IOOS Animal Acoustic Telemetry (AAT) Data Project: Improving Access to AAT Observations

As part of the IOOS Animal Telemetry Network efforts, in 2012-2013 IOOS supported a community needs assessment and data-access standards and technology development project for animal acoustic telemetry (AAT) data. The AAT project was co-led by IOOS, NANOOS (the IOOS Regional Association for the Pacific Northwest), the Pacific Ocean Shelf Tracking Project (POST, which is no longer in operation), and the Ocean Tracking Network (OTN).


Introduction and Objectives

The primary outcomes were the development of data exchange standards and best-practice data delivery systems that are now being implemented at a wider scale by OTN to provide access to their OTN Northeast Pacific data node, which includes POST data.

This project has built on existing IOOS DMAC guidance and activities regarding biological and broader oceanographic data access.

Principal Project Stakeholders and Other Partners

Although the AAT project focused on the Pacific NW for needs assessments and data testing, it brought together not only regional partners such as the NOAA Northwest Fisheries Center and the Hydra system, but also national, Canadian and Australian collaborators.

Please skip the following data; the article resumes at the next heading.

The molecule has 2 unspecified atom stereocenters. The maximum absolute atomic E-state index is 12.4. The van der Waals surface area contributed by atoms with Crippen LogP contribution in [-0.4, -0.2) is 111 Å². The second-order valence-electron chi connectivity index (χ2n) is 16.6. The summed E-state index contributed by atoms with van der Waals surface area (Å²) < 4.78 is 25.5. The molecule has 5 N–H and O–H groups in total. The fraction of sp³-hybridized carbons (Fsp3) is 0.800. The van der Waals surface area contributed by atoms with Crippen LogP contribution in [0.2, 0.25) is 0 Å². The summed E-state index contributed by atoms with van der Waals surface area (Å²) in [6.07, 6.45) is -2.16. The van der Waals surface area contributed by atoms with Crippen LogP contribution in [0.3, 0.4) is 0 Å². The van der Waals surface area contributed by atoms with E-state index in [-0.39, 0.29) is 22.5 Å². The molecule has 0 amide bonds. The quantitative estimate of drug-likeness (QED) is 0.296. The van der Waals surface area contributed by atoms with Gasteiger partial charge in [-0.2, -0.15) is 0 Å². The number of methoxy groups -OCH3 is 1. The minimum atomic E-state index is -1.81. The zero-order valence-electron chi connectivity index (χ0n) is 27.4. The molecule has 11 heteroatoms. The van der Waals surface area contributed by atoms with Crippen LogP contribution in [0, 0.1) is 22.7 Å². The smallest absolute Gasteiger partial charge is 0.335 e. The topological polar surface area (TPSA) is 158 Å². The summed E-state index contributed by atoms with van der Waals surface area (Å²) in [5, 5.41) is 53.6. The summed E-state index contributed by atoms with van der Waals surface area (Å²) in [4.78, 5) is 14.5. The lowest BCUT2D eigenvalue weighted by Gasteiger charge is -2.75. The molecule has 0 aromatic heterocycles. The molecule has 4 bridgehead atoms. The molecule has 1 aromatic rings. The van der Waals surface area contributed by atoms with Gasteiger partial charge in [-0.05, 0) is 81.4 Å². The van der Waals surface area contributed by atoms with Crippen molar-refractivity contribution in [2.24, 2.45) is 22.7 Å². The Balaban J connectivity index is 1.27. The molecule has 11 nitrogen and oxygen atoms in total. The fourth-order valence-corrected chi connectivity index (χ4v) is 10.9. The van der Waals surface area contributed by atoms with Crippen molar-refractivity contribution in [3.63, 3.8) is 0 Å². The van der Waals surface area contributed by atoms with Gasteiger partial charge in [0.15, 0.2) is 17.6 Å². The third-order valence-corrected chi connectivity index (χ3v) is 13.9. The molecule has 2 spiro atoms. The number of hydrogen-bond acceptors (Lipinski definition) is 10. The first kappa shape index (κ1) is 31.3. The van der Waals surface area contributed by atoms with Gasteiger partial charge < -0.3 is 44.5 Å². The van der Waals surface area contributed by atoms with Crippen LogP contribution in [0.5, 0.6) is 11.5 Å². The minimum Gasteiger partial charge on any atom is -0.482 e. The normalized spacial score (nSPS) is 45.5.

Project Documentation and Reports

Project Data Services

NOTE: Other documents and configuration files that becomes available may be referenced here.

AAT Metadata Convention

Origin of the Convention

The AAT Metadata Convention is based on data input forms from Pacific Ocean Shelf Tracking (POST), Ocean Tracking Network (OTN), Great Lakes Acoustic Telemetry Observation System (GLATOS), HYDRA, and The Integrated Marine Observing System (IMOS, the Australian Animal Tagging and Monitoring System (AATAMS), with additional feedback from other individual researchers and database operators such as Tagging Of Pacific Predators (TOPP) and Kintama Research.

Purpose of the Convention

The purpose of the AAT Metadata Convention (pdf) is to ensure that: * Enough information is transmitted to make data understandable (hence “required” fields) * The origin of the data is clear, and credit (attribution) is maintained * The receiving system can interpret the transmitted data without human intervention, including if necessary how flat files can be reassembled into a structure such as linked database tables.

The vocabulary defined by the AAT Metadata Convention is hosted on the IOOS MMI ontological repository. Individual terms may be referenced from it via MMI URL’s, such as

Other Resources

IOOS Biology Data projects

POST and relevant OTN Data repository

The NOAA Geo-IDE site has a nice summary of the differences between the three inter-related ISO metadata standards 19139, 19115 and 19115-2. But it doesn’t address the “Marine Community Profile (MCP) of ISO 19115”. Here’s a summary of the 3 ISO standards and one community profile:

Data Services used by animal acoustic telemetry groups

  • OTN: Geoserver, OGC WMS, KML

Other relevant systems


  • Xtractomatic scripts for R and Matlab, written by Dave Foley: the scripts make it easy to subset and extract from a remote server a satellite and other physical oceanography data (e.g., sea surface temperature, chlorophyll a) related to each point of an animal’s track.
  • Examples of IPython notebook, put together by Rich Signell. Many of them focus on accessing netCDF/OPeNDAP datasets.